Monday, January 23, 2012

Johnny Otis and Etta James, z''l

I was sad to read (at Stuart's blog) that both Johnny Otis and Etta James have passed away. Jimmy Castor, the less known cult legend, also died very recently. All three were "minor" artists in the sense used by Kafka in his note on "minor literature", and their passing has not been noted the way those of "great" or "major" artists. I knew several Johnny Otis songs, but I knew next to nothing about him. This Guardian obituary (h/t Jogo) captures something of how extraordinary he was. Born to Greek immigrants in Vallejo, northern California, he
one of the first white American musicians to cross the racial divide, aligning himself with the black community as a teenager and from then on regarding himself – and being treated as – a black man... His parents ran a grocery store in a black neighbourhood in Berkeley, and the teenage Otis chose to walk away from white culture. Black America, he wrote, possessed "soul", a quality he found lacking elsewhere. Having taken up the side drum in junior high school, he made his professional debut in 1939 with the West Oakland Houserockers before going on the road, playing in touring big bands
He backed Lester Young, gave Big Mama Thornton her break and thus helped invent rock 'n' roll (he produced and drummed on "Hound Dog", whose lyrics she wrote with Jewish kids Leiber and Stoller), was a politician and activist in the black community in LA, pioneered gangsta rap, and much more besides. His story says something about the way in which music always breaks out of ideas of culture as racial property.

He started Esther Phillips and Etta James, two of my favourite singers, in their careers. Here he is with Esther Phillips.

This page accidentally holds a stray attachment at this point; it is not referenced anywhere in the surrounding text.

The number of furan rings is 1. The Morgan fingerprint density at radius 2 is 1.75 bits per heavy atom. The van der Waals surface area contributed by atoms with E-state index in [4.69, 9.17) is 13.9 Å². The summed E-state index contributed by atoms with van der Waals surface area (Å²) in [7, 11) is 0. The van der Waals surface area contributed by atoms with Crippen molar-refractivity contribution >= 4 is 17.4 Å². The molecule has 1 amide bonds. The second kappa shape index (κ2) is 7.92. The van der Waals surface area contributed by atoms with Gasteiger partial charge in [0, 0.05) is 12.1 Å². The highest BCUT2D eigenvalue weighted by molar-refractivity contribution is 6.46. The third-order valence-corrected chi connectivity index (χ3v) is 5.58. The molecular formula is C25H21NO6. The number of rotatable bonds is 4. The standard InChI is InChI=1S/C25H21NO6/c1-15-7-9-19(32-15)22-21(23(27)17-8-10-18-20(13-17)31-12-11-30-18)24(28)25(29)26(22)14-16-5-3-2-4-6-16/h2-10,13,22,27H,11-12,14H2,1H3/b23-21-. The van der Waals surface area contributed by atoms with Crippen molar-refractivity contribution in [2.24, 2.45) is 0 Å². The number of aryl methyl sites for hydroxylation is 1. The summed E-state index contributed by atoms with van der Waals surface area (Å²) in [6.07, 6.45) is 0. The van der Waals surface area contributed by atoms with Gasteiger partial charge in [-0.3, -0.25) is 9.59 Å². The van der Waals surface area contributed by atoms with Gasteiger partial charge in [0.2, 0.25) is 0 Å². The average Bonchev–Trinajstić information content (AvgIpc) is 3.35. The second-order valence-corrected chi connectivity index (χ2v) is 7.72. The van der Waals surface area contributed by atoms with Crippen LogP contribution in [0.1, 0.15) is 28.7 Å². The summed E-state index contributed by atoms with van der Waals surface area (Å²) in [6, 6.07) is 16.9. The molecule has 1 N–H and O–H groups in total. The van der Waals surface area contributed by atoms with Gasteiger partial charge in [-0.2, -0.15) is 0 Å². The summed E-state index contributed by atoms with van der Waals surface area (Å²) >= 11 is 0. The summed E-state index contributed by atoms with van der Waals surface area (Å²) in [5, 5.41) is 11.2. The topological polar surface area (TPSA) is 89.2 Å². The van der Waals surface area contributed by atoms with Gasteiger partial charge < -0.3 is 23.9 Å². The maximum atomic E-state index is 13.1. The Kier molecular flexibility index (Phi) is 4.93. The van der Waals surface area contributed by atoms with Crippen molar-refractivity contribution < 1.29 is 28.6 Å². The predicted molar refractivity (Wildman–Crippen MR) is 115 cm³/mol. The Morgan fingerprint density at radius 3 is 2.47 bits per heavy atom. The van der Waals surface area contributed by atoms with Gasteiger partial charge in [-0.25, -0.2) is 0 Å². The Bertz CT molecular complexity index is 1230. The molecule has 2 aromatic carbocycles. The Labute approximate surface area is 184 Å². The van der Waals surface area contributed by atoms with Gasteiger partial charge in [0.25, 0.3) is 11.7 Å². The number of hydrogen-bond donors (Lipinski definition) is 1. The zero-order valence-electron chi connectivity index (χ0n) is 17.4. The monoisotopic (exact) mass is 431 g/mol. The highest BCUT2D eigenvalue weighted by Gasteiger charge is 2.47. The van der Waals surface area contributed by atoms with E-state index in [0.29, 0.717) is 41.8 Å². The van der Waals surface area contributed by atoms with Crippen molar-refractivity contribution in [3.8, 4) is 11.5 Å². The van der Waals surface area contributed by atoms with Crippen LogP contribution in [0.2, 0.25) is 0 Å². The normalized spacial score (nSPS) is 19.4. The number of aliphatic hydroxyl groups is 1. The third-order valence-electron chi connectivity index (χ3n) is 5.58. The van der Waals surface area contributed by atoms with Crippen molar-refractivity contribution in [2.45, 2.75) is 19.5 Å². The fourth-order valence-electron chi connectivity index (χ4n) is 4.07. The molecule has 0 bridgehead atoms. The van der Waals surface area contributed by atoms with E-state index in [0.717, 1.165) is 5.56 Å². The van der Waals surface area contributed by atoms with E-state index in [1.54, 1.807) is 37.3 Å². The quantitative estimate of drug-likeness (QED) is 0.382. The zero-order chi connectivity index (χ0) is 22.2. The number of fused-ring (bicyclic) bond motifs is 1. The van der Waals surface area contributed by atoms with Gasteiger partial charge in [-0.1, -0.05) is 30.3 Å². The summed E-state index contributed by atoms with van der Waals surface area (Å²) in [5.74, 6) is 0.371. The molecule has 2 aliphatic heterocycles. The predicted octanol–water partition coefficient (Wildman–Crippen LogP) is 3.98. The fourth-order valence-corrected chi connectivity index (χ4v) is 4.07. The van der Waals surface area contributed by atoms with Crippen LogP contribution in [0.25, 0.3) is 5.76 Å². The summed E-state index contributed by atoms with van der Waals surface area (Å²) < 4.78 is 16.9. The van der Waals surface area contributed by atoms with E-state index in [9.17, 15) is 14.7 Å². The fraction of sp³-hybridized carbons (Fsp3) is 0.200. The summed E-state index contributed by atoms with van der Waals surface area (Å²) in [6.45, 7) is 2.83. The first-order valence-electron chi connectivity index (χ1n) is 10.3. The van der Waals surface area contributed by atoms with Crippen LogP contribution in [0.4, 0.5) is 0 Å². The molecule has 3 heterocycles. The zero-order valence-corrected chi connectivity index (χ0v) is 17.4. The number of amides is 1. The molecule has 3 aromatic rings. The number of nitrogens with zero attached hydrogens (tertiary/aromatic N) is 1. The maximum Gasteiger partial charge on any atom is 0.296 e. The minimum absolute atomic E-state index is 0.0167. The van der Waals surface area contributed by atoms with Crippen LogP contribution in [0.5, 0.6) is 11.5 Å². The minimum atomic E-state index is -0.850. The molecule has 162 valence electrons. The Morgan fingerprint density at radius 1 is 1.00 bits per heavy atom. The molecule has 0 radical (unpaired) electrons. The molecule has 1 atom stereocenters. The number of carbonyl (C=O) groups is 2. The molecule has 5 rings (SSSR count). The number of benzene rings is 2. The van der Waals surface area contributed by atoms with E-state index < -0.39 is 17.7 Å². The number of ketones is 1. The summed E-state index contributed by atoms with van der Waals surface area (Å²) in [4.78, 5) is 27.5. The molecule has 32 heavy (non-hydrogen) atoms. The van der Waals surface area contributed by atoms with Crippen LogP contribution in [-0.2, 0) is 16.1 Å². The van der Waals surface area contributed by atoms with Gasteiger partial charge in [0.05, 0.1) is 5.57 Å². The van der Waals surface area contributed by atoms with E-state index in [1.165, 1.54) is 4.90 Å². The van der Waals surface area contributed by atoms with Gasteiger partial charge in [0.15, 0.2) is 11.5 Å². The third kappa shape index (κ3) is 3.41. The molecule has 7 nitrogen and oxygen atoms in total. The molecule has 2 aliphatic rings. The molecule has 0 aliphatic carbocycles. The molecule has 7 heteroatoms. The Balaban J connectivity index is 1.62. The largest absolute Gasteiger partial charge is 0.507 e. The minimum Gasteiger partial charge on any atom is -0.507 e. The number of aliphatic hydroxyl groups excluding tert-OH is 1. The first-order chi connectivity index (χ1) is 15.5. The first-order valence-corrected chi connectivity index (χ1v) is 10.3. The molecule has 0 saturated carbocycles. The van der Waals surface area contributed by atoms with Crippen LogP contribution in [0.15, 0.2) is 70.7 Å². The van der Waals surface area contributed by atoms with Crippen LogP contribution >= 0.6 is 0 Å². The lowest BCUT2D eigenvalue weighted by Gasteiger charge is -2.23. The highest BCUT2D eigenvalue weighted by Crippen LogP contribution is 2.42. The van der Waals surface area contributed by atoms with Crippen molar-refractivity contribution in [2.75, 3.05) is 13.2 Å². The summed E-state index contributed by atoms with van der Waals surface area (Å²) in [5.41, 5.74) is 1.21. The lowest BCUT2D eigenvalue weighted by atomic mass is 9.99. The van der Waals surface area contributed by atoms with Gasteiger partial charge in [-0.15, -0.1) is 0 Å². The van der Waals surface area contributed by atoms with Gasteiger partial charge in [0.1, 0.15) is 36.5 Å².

Here is Esther Phillips later, singing one of the most moving songs I know, "From a Whisper to a Scream", written by Gil Scott Heron, who of course also died this year. Phillips died aged 48; like Gil Scott Heron she was a heroin addict.

Here is Etta James, singing one of my all-time favourite songs, "I Would Rather Go Blind", a song which reminds me of the time of my life I spent more or less every Friday in the Marquis of Granby pub in New Cross, where it was on the juke box, and of the first flat I lived in with the woman I am now married to.

And another of my favourites, "Let's Burn down the cornfield".

Here is Johnny Otis with his son Shuggie, and the Scottish bluesman Roy Buchanan.

See also Soul Sides, 16 Corners, Popmatters, Sterogum, Hidden Track and 30 Days.

Tuesday, January 17, 2012

What can radical politics look like in 2012?

It does genuinely seem to me that things changed in 2011, in ways that have major consequences for radical politics. Marko Hoare’s “The year the worms turned” and Kenan Malik’s more downbeat “Chewing over the old year, spitting out the new” summarise this shift well. I am allowing myself a small measure of hopefulness that some of the morbid fixations that have afflicted the left in recent years might loosen their grip a little in light of these changes, and that a healthier radical politics might emerge.

For a decade, much of the left has been fixated on the Middle East in terms of the wretched of the earth in the position of victims of an all-powerful all-evil “imperialist” West. Any futile and destructive act of terrorism has been excuses as “resistance” to imperialism, and any bullying thug or theocratic clique that “stands up” to imperialism has been given support.  Now, we are forced to confront the fact (long obvious to the less myopic) that the anti-imperialism of tyrants has simply been an alibi for power, that the people on the Arab street desire freedom and self-government more than they hate “imperialism”, and that boring bourgeois liberal rights like free assembly are actually worth fighting and even dying for.